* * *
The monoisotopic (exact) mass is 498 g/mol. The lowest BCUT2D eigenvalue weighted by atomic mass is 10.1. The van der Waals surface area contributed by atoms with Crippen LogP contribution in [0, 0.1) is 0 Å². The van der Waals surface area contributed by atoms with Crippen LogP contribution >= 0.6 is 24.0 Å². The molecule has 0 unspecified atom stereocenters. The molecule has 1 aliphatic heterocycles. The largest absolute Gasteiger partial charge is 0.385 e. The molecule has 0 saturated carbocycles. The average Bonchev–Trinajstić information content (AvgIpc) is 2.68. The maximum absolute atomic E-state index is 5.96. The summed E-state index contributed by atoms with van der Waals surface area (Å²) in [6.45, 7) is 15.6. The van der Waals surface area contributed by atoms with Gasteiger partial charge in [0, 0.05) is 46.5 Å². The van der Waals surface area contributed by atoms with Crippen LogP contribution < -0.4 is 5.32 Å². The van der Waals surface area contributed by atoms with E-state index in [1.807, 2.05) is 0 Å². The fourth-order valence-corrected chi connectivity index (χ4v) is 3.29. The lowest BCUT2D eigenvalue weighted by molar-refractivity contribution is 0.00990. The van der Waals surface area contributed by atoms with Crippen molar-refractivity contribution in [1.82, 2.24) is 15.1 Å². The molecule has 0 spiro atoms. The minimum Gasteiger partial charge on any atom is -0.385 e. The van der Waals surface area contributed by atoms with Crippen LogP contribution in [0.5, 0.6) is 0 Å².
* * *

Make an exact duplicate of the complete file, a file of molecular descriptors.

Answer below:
The monoisotopic (exact) mass is 498 g/mol. The lowest BCUT2D eigenvalue weighted by atomic mass is 10.1. The van der Waals surface area contributed by atoms with Crippen LogP contribution in [0, 0.1) is 0 Å². The van der Waals surface area contributed by atoms with Crippen LogP contribution >= 0.6 is 24.0 Å². The molecule has 0 unspecified atom stereocenters. The molecule has 1 aliphatic heterocycles. The largest absolute Gasteiger partial charge is 0.385 e. The molecule has 0 saturated carbocycles. The average Bonchev–Trinajstić information content (AvgIpc) is 2.68. The maximum absolute atomic E-state index is 5.96. The summed E-state index contributed by atoms with van der Waals surface area (Å²) in [6.45, 7) is 15.6. The van der Waals surface area contributed by atoms with Gasteiger partial charge in [0, 0.05) is 46.5 Å². The van der Waals surface area contributed by atoms with Crippen LogP contribution < -0.4 is 5.32 Å². The van der Waals surface area contributed by atoms with E-state index in [1.807, 2.05) is 0 Å². The fourth-order valence-corrected chi connectivity index (χ4v) is 3.29. The lowest BCUT2D eigenvalue weighted by molar-refractivity contribution is 0.00990. The van der Waals surface area contributed by atoms with Crippen molar-refractivity contribution in [1.82, 2.24) is 15.1 Å². The molecule has 0 spiro atoms. The minimum Gasteiger partial charge on any atom is -0.385 e. The van der Waals surface area contributed by atoms with Crippen LogP contribution in [0.5, 0.6) is 0 Å².